Part 1 of this history covered the period from the establishment of Russell Library in 1876 to the resignation of its second Director, Willis K. Stetson, in 1887. Part II covered the Library from 1887 to 1926, under the leadership of Laura F. Philbrook and Edna H. Wilder. Part III covers the administrations of Nathaly E. Newton and William Van Beynum, extending over 50 years from 1926 to 1978.
Nathaly E. Newton, 1926 – 1963
|Nathaly Newton at the Reference Desk, 1926|
Nathaly Newton holds the distinction of being Russell Library’s longest-serving Director. In her 38 years as head of Russell Library, Director Newton recreated Library spaces and collaborated with other local organizations to meet community needs. In 1930 the City helped fund the addition of the Hubbard wing, and in the 1940s the Middletown Garden Club undertook the care of the grounds. As is usual in hard economic times, the Depression led to a great increase in the popularity of Russell Library. The Library reached out to the community in a variety of ways. Russell lent books to the five CCC (Civilian Conservation Corps) camps around the City, and during the 1936 and 1938 floods the Library provided books to people who were driven out of their homes and temporarily housed in the Armory.
The Library continued to struggle to meet its obligations, and explored a new ways to fund operations. One experiment was a rental service for new fiction, started in the early 1940s. By 1948, shortly before the program was discontinued, most new fiction was only available for a rental fee—which was not popular with the public or the Russell Library Company Board of Trustees. Despite this short-lived program, Russell’s collections grew from approximately 30,000 in 1930 to 80,000 in the early 1960s. The Library began offering phonograph records and films in the 1940s, with a screen and projector available to view films. This led to regular film showings that continue to this day. In 1957 a project began to microfilm Middletown’s newspapers, and as a result Russell acquired its first microfilm reader.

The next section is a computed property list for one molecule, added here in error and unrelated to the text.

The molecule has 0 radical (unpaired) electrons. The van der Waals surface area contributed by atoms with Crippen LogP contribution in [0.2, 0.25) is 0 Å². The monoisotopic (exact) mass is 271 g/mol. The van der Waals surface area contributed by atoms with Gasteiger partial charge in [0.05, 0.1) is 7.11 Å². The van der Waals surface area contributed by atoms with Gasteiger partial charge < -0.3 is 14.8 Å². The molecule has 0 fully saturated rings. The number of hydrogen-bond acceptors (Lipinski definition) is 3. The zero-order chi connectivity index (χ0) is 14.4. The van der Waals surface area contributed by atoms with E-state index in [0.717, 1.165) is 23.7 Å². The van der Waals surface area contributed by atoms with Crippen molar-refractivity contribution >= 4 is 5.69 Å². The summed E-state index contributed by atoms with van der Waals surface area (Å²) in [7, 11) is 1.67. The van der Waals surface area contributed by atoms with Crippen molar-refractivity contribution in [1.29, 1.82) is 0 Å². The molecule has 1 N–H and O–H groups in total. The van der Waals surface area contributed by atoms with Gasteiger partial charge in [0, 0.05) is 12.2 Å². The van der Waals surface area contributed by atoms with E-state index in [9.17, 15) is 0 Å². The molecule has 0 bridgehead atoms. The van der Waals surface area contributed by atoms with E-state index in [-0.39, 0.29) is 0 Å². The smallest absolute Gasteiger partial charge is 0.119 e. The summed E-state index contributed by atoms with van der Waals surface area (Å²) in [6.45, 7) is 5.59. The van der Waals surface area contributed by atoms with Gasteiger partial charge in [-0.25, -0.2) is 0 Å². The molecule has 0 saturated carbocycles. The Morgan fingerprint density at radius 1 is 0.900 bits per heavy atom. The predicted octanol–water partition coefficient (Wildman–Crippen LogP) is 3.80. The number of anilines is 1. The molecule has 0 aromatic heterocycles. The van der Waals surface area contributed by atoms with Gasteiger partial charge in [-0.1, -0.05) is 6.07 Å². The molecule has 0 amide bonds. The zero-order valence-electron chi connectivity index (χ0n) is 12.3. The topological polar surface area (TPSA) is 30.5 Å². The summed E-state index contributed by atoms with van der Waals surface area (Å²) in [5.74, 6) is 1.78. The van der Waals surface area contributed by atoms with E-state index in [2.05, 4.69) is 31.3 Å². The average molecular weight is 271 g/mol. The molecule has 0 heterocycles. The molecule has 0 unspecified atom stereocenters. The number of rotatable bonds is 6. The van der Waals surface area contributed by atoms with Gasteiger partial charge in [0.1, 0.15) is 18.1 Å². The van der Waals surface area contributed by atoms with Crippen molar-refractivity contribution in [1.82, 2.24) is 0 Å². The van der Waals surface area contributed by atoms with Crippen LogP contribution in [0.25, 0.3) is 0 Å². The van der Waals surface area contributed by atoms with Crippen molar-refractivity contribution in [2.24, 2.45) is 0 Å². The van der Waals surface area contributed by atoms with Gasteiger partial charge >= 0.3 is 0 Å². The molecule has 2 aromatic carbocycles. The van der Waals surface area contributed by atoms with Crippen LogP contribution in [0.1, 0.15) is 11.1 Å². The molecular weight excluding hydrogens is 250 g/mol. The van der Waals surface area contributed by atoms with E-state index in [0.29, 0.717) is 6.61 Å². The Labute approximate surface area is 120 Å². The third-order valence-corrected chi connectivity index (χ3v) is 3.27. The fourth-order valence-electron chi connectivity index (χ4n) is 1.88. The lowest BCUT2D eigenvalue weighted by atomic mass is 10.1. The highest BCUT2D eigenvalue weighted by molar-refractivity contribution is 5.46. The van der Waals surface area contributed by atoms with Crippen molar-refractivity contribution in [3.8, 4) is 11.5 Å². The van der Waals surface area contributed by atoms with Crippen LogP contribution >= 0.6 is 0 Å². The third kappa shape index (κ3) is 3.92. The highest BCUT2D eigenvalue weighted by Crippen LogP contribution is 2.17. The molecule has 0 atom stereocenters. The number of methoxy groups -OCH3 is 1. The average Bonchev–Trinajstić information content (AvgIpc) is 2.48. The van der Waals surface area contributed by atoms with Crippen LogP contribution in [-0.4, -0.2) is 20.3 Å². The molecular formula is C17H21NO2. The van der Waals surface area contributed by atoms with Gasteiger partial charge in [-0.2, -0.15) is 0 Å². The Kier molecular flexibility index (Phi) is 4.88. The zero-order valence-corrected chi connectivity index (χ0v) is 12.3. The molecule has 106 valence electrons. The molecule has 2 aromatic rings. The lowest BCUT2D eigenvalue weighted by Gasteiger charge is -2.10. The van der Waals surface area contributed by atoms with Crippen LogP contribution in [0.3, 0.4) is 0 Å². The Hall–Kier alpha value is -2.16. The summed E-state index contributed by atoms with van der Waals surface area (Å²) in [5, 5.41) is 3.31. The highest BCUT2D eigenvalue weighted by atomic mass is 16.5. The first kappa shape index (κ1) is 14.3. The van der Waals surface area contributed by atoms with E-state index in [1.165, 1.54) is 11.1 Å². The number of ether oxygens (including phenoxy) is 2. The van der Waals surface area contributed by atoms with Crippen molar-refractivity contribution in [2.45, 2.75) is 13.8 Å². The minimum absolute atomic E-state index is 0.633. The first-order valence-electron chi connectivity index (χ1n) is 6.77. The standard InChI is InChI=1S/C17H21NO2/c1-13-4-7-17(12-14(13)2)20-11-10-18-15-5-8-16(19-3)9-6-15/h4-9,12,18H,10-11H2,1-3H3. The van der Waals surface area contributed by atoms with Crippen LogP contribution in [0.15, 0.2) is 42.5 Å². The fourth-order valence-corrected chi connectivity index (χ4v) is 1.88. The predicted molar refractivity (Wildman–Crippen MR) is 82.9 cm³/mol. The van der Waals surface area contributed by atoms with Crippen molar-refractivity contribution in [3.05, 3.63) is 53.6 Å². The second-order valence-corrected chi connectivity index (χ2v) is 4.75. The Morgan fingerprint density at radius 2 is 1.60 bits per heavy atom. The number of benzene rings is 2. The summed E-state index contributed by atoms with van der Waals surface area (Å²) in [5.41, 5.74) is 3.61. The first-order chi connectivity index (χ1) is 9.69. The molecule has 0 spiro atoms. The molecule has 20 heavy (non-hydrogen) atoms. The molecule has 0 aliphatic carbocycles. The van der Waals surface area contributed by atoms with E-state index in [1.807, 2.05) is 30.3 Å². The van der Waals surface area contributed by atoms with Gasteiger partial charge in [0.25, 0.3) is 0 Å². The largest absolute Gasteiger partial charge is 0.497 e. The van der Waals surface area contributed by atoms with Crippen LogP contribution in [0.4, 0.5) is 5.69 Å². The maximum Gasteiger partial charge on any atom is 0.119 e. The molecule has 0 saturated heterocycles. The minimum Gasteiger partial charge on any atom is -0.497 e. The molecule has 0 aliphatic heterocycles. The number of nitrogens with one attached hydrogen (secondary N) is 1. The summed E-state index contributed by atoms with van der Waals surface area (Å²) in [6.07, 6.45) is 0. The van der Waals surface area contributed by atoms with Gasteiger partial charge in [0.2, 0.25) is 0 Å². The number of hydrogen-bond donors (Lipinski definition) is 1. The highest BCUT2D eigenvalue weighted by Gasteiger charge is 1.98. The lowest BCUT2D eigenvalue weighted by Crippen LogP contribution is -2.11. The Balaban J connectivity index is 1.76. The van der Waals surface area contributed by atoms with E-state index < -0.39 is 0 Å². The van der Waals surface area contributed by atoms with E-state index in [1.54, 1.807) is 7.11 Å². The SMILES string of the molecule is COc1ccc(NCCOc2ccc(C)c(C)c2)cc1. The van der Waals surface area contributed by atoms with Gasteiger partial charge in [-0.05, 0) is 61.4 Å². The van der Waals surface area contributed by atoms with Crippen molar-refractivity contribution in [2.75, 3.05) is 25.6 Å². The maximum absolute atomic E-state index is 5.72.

In 1963 Nathaly Newton retired, and William Van Beynum became Librarian.
William Van Beynum, 1963 - 1978
|William Van Beynum (center)|
Shortly after William Van Beynum became Librarian, Russell purchased its first Docustat photocopier. In 1967 the Board approved funds for a bookmobile, so that the South Farms and Westfield branches could be closed while the Library continued to provide services to the entire City. The Bookmobile began operation in 1969, stocked with books from the recently-closed South Farms branch.
In 1972 the new Children’s Library was created in the former First Federal Savings and Loan Association of Meriden, next door to the Library. In 1975 Russell Library celebrated its 100th anniversary, and as part of the celebration the building was designated an historic landmark by the Greater Middletown Preservation Trust.
The staff was changing as well. In 1971 the Board proposed to the staff a 4-day, 40-hour work week, which the staff rejected. In 1976 non-administrative staff began discussing the creation of a bargaining unit, and in March of 1977 the Board voted to recognize the Russell Library Staff Association as the bargaining unit for Library employees.
In 1978, after a period of ill-health, William Van Beynum retired, and Arlene Bielefield was named Director.